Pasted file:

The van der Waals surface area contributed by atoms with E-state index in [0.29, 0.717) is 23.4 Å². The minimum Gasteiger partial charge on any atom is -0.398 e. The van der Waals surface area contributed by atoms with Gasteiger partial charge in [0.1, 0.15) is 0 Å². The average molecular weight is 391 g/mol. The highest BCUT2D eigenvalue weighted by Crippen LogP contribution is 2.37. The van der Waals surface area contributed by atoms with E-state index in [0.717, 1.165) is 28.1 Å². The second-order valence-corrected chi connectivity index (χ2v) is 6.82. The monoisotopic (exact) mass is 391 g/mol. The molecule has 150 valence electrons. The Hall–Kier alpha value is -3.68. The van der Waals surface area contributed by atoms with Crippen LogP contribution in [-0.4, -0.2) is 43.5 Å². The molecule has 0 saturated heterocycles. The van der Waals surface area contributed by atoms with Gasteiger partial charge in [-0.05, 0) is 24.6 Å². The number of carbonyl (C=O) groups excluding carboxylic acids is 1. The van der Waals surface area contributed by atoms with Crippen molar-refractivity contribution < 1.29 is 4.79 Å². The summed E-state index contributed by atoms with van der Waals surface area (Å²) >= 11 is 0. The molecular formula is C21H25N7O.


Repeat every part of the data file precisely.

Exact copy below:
The van der Waals surface area contributed by atoms with E-state index in [0.29, 0.717) is 23.4 Å². The minimum Gasteiger partial charge on any atom is -0.398 e. The van der Waals surface area contributed by atoms with Gasteiger partial charge in [0.1, 0.15) is 0 Å². The average molecular weight is 391 g/mol. The highest BCUT2D eigenvalue weighted by Crippen LogP contribution is 2.37. The van der Waals surface area contributed by atoms with E-state index in [0.717, 1.165) is 28.1 Å². The second-order valence-corrected chi connectivity index (χ2v) is 6.82. The monoisotopic (exact) mass is 391 g/mol. The molecule has 150 valence electrons. The Hall–Kier alpha value is -3.68. The van der Waals surface area contributed by atoms with Crippen LogP contribution in [-0.4, -0.2) is 43.5 Å². The molecule has 0 saturated heterocycles. The van der Waals surface area contributed by atoms with Gasteiger partial charge in [-0.05, 0) is 24.6 Å². The number of carbonyl (C=O) groups excluding carboxylic acids is 1. The van der Waals surface area contributed by atoms with Crippen molar-refractivity contribution < 1.29 is 4.79 Å². The summed E-state index contributed by atoms with van der Waals surface area (Å²) >= 11 is 0. The molecular formula is C21H25N7O.